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The Shape of Oppression: Part 2

From the series:

by Ann Maree Goudzwaard

A few years ago my favorite[1] professor at RTS Charlotte wrote a book called What’s your Worldview? In it, he used an interactive method similar to the Choose Your Own Adventure (CYOA) children’s gamebook series. It invited the reader to “make key decisions or choices at a number of points in order to determine the outcome.”[2] It was quite genius actually—not at all surprising because my professor is a GENUIS. But what I found fascinating about this method is that I think I’ve witnessed something similar in the counsel of domestic abusers.

In my last post, The Shape of Oppression, I mentioned that the church has been “overly focused on the man’s behavior in cases of abuse.” To further clarify, when counselors focus on the husband’s behavior in the home without considering the environment, we can unwittingly fall into the abuser’s net. That is; he wants to manipulate the outcome of his counsel and, by making key decisions to direct our attention to what he does rather than what he thinks, he successfully controls his counselor and what they counsel.

Just imagine a scenario where a husband is accused of coercive control. Counselors and pastors don’t want to leave a wife and family in harm’s way, however they also don’t want to wrongly indict the man. Serious charges have significant consequences. So, they approach each situation wisely and carefully (Pr. 18:17), asking thoughtful and probing questions about the husband’s behavior. Depending on those answers, counsel is directed toward the next course of action. Watch the (CYOA) progression using a representative ‘abuse’ inquiry.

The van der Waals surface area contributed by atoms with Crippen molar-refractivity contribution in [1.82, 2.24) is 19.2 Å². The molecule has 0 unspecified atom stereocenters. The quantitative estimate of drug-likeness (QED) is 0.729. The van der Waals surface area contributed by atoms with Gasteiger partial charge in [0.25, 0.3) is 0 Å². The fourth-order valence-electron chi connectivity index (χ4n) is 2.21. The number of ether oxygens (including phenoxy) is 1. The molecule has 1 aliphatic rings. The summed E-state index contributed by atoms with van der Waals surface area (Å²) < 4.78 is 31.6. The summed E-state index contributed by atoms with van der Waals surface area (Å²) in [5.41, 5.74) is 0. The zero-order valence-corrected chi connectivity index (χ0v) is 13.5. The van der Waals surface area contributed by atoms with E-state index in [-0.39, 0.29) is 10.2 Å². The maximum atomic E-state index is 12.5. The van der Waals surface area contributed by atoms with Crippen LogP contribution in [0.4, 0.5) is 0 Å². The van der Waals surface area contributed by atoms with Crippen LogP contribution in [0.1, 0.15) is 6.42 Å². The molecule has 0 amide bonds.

“The Anger Question” [3]

Now, of course this is a simplistic example. Wise counselors listen carefully and work diligently toward finding out the motivation behind the husband’s behavior. However, there are several problems that an examination of behavior (including the heart behind the behavior) creates for counsel.

The Agenda Problem

Many of us are familiar with personality tests and spiritual gift inventories. If you’ve ever taken one of these assessments you know that the information you enter determines the results. Depending on your mood or desires when you take it, the outcome shifts to your preferred agenda. The same is true with behavior assessments in abuse counsel. The husband will answer questions about his behavior according to what he thinks the counselor wants to hear or how he wants the counseling relationship to flow. Ultimately, this process sets the stage for “the checklist.” 

The Checklist Problem

A behavior checklist is a desired outcome of the abuser. Checklists have the tendency to provide the abuser with ‘proof’ that he desires to change. Checklists offer the abuser (literally) the least he can do. He will even adjust his behaviors at home to show his willing compliance with church leadership. Checklists can also be used as a competition. If the abuser is quicker at checking off behavior adjustments on his list, he can prove to the counselor that he is the one who desires to reconcile the marriage. He can instead turn the attention toward the “real problem” in the home (aka his wife).

The Continuum Problem